Like most things, my ParaGard IUD also has its downsides. My periods are craptastically long and heavy, and I occasionally get some pretty gnarly cramps, which is precisely why the ideal candidates for a ParaGard are women who have short, light, and generally painless periods. But a week long period feels like a small price to pay for birth control that is pretty perfect for me otherwise, and if a heavy flow isn’t really your style, the other available type of IUD called Mirena has been known to severely reduce or even eliminate menstrual bleeding, due to a small, localized dose of pregnancy-preventing hormones.

I had to really fight for my IUD, but it was worth it, which just goes to show the importance of education and being aware of your options. Sometimes you know what’s better for you than your doctor does, and while I never suggest going against the advice of a medical professional, I think it’s worthwhile to have an assertive dialogue with your practitioner if you fundamentally disagree with their birth control recommendations. (By the way, my gynecologist eventually came around and admitted that she now approves of my IUD in light of the newer research.)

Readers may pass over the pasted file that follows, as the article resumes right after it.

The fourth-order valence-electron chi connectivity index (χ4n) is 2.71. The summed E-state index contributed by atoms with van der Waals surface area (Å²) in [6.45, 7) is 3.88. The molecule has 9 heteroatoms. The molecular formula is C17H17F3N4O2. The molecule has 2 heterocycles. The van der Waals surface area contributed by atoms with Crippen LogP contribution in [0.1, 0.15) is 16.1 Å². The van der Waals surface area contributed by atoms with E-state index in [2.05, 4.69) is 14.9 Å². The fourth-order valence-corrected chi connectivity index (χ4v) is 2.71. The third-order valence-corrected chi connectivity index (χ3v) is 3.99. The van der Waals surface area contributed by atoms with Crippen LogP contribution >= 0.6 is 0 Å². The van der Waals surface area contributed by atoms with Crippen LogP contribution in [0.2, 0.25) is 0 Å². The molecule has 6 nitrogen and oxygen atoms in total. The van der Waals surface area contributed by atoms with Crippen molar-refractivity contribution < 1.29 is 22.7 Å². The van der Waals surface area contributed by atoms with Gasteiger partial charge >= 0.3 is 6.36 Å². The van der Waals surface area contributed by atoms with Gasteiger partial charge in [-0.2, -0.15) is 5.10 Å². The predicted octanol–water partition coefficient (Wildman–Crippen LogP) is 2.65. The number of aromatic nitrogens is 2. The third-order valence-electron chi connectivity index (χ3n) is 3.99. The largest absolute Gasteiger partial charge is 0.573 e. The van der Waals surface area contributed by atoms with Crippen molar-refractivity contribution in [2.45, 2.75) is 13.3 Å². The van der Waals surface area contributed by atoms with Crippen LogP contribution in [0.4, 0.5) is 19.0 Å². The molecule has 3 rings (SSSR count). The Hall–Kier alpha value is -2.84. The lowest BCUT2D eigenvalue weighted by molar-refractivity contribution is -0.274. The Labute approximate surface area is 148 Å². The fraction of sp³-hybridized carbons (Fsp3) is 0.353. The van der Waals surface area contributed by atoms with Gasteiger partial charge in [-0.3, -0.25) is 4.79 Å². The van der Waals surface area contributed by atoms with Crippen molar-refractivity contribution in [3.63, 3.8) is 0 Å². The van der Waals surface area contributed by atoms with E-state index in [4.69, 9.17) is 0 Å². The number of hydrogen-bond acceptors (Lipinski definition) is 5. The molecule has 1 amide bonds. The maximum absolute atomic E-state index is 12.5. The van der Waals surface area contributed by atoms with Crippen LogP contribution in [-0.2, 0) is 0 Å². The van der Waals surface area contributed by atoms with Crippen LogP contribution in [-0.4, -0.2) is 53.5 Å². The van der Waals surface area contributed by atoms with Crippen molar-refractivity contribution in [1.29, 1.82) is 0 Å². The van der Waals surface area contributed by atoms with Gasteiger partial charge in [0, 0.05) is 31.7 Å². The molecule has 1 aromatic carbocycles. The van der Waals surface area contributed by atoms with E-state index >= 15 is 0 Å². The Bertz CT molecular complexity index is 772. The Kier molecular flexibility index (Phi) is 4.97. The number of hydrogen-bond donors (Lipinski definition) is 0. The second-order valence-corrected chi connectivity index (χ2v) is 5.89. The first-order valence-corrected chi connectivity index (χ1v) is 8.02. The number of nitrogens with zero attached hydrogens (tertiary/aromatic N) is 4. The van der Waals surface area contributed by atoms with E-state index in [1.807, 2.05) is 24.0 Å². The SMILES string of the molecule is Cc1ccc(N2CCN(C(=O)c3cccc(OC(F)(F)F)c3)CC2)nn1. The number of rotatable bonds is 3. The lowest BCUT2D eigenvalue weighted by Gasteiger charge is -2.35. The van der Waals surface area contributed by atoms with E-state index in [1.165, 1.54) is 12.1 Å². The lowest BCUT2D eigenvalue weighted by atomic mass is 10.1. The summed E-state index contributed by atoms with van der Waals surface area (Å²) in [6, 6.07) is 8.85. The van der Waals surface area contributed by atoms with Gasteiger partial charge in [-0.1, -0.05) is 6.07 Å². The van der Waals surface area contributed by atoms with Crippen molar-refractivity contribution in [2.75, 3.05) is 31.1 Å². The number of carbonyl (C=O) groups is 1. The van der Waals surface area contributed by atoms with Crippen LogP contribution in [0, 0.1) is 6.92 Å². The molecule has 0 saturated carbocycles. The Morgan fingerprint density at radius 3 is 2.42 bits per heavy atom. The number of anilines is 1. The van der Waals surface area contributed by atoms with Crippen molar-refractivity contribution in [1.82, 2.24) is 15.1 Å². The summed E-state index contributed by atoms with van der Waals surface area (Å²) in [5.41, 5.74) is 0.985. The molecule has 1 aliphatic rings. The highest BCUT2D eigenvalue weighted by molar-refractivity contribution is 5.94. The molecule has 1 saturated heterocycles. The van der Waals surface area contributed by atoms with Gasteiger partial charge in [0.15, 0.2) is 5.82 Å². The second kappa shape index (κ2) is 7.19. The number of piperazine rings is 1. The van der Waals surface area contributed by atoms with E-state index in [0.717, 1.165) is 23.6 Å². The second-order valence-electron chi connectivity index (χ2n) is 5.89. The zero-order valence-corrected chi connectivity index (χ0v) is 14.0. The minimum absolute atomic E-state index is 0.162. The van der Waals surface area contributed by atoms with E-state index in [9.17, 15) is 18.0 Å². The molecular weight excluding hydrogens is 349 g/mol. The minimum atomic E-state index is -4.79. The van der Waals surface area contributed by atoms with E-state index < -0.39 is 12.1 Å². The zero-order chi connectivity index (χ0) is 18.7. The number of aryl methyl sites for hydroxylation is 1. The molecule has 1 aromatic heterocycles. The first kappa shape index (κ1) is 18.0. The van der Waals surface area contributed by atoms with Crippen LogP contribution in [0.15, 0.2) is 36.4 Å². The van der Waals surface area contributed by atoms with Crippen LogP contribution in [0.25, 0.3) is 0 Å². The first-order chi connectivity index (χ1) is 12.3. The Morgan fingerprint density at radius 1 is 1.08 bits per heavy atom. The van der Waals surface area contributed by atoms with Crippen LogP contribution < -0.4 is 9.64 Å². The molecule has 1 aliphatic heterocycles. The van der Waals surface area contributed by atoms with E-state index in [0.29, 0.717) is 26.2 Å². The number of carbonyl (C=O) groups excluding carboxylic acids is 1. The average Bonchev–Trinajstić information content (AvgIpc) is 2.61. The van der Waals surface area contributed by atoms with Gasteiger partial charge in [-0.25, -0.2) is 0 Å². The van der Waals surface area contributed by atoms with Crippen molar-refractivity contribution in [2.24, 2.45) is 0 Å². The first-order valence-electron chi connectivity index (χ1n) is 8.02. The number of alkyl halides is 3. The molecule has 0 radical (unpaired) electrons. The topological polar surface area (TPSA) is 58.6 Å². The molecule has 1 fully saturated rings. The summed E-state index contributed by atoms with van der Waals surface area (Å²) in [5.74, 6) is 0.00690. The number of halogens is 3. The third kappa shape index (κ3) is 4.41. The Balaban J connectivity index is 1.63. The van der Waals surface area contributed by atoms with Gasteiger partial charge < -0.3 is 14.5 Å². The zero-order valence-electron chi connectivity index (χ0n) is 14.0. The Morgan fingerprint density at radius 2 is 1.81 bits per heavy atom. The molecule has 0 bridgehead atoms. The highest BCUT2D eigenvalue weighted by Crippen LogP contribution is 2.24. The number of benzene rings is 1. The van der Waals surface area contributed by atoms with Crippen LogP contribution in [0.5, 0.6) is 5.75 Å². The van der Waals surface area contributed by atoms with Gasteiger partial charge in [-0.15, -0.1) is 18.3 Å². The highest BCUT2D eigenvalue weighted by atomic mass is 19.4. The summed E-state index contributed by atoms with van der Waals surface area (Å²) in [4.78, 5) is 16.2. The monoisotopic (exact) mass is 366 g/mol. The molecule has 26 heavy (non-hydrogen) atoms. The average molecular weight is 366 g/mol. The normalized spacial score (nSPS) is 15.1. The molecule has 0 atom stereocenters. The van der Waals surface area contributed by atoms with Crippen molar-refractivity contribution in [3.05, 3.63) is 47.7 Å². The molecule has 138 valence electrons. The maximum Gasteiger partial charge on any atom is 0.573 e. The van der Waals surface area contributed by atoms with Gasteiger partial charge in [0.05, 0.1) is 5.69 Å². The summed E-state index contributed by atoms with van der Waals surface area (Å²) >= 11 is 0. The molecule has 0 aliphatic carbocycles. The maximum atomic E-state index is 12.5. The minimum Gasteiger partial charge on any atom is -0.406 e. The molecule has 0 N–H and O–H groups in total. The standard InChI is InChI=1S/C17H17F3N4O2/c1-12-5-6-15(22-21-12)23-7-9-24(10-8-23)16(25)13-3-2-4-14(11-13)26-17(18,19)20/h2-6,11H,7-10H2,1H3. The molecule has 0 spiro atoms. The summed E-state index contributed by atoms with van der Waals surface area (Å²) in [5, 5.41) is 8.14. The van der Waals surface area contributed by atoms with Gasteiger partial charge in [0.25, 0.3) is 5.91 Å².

Since I got mine back in ’06, a large number of my girlfriends became hip to the trend as well, and all but one have been incredibly happy with their choice. Most of the women I know who use an IUD opted for a Mirena because of the period-lightening benefits, but those of us who avoid hormones like the plague are thankful to have the ParaGard. IUDs provide a solution to many of the gripes that most of us have about other methods of birth control—remembering it every day, interrupts sex, annoying side effects, expensive, ineffective, etc.—and though they’re not right for everybody, I encourage you to talk to your doctor about getting an IUD if you’ve been considering one. My IUD has been life changing for me, and I’m so thankful to have finally found a method of birth control that I’m happy with.